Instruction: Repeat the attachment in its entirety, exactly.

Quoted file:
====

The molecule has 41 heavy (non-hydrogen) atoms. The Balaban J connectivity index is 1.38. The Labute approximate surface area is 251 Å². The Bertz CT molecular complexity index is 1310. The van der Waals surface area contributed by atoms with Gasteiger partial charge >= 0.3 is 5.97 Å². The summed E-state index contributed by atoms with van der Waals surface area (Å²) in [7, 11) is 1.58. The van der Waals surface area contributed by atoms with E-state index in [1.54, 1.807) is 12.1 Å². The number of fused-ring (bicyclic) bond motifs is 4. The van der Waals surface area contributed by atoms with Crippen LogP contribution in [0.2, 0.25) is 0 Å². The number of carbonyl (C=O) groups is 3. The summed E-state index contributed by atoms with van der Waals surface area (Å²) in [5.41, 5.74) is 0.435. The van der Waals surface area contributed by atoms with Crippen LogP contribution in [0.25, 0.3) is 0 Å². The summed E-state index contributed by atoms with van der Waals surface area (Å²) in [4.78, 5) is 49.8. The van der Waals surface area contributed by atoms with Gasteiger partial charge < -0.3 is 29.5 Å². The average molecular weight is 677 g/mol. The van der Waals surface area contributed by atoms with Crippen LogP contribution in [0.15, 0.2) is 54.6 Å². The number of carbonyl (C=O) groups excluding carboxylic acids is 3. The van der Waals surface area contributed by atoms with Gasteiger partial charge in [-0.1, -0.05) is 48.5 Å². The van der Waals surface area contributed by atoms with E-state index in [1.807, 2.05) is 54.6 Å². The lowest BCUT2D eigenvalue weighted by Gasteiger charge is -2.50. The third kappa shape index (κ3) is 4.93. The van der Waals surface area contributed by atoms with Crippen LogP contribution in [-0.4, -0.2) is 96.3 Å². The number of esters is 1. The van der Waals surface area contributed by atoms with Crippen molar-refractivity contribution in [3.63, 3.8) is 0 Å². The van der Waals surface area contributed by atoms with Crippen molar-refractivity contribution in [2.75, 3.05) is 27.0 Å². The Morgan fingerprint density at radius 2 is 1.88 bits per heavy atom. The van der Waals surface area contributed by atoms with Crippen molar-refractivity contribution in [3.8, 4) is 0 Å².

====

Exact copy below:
The molecule has 41 heavy (non-hydrogen) atoms. The Balaban J connectivity index is 1.38. The Labute approximate surface area is 251 Å². The Bertz CT molecular complexity index is 1310. The van der Waals surface area contributed by atoms with Gasteiger partial charge >= 0.3 is 5.97 Å². The summed E-state index contributed by atoms with van der Waals surface area (Å²) in [7, 11) is 1.58. The van der Waals surface area contributed by atoms with E-state index in [1.54, 1.807) is 12.1 Å². The number of fused-ring (bicyclic) bond motifs is 4. The van der Waals surface area contributed by atoms with Crippen LogP contribution in [0.2, 0.25) is 0 Å². The number of carbonyl (C=O) groups is 3. The summed E-state index contributed by atoms with van der Waals surface area (Å²) in [5.41, 5.74) is 0.435. The van der Waals surface area contributed by atoms with Crippen LogP contribution in [0.25, 0.3) is 0 Å². The summed E-state index contributed by atoms with van der Waals surface area (Å²) in [4.78, 5) is 49.8. The van der Waals surface area contributed by atoms with Gasteiger partial charge < -0.3 is 29.5 Å². The average molecular weight is 677 g/mol. The van der Waals surface area contributed by atoms with Crippen LogP contribution in [0.15, 0.2) is 54.6 Å². The number of carbonyl (C=O) groups excluding carboxylic acids is 3. The van der Waals surface area contributed by atoms with Gasteiger partial charge in [-0.1, -0.05) is 48.5 Å². The van der Waals surface area contributed by atoms with E-state index in [1.807, 2.05) is 54.6 Å². The lowest BCUT2D eigenvalue weighted by Gasteiger charge is -2.50. The third kappa shape index (κ3) is 4.93. The van der Waals surface area contributed by atoms with Crippen LogP contribution in [-0.4, -0.2) is 96.3 Å². The number of esters is 1. The van der Waals surface area contributed by atoms with Crippen molar-refractivity contribution in [3.63, 3.8) is 0 Å². The van der Waals surface area contributed by atoms with Crippen molar-refractivity contribution in [2.75, 3.05) is 27.0 Å². The Morgan fingerprint density at radius 2 is 1.88 bits per heavy atom. The van der Waals surface area contributed by atoms with Crippen molar-refractivity contribution in [3.8, 4) is 0 Å².